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Subject: Colour reveal - should it be allowed? rss

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Krzysztof Sikora
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I am still before my first game, but the following thing came to my mind - why would anybody decide (unless a power made them do this) to propose co-reveal instead of color reveal?

When you offer a color reveal you can check which team the other player is and if:

- same team - you know you can trust so you don't need to co-reveal. You can just be told what character the other player is and believe he/she is telling truth (unless a Spy, but that way they would always have to be in the game. Devil from the same team is really easy to discover)

- opposing team - don't co-reveal so as not to be hit by the other player's power.

Which in the end would result in the co-reveal powers being useless, as nobody would co-reveal.

Obvious solution: ban color reveal.
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Alabaster
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Krzychu wrote:
I am still before my first game, but the following thing came to my mind - why would anybody decide (unless a power made them do this) to propose co-reveal instead of color reveal?

When you offer a color reveal you can check which team the other player is and if:

- same team - you know you can trust so you don't need to co-reveal. You can just be told what character the other player is and believe he/she is telling truth (unless a Spy, but that way they would always have to be in the game. Devil from the same team is really easy to discover)

- opposing team - don't co-reveal so as not to be hit by the other player's power.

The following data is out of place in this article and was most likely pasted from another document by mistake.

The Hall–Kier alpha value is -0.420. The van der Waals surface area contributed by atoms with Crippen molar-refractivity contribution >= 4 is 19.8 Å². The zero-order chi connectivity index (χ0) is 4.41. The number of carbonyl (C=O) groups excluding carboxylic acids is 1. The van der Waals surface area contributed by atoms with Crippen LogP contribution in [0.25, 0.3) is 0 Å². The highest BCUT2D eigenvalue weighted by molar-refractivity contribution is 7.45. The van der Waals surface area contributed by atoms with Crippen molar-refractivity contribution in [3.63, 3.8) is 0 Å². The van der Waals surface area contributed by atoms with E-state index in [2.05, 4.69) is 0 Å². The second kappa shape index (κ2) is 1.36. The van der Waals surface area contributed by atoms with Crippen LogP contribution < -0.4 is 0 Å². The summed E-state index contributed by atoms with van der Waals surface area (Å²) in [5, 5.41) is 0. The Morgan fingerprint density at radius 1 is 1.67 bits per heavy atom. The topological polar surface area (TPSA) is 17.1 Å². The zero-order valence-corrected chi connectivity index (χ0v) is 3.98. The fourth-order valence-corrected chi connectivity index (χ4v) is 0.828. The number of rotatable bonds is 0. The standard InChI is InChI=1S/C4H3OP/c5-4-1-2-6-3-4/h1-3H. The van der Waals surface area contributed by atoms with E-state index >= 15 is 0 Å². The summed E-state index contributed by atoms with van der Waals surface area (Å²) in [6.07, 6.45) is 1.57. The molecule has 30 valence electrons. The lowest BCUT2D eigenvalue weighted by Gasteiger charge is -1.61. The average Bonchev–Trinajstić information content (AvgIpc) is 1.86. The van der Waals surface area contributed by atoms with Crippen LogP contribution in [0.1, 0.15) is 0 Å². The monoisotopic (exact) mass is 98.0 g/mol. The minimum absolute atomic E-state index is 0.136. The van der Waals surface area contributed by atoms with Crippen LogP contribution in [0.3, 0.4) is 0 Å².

Which in the end would result in the co-reveal powers being useless, as nobody would co-reveal.

Obvious solution: ban color reveal.
One solution is to add roles like negotiator, which can only co-reveal, and spies, which show up as the opposite color.
You could also try roles that do something negative when color-revealing, such as zombies. This means that co-revealing is no longer always a "safe" option.

And when you're playing smaller games with 10 or less people, color reveals are banned anyway.

But I agree that color-reveals can do limit the amount of bluffing that goes on...
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Alabaster
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A good way to counteract this problem in games with negotiators is to claim to be a negotiator, forcing players to only be able to co-reveal with you.
 
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Curt C
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Vanderscamp wrote:
And when you're playing smaller games with 10 or less people, color reveals are banned anyway.


This is the key phrase.

If you're playing more than ten, you should include spies/negotiators/grey roles, which balance the ability to colour reveal.
 
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Caitlin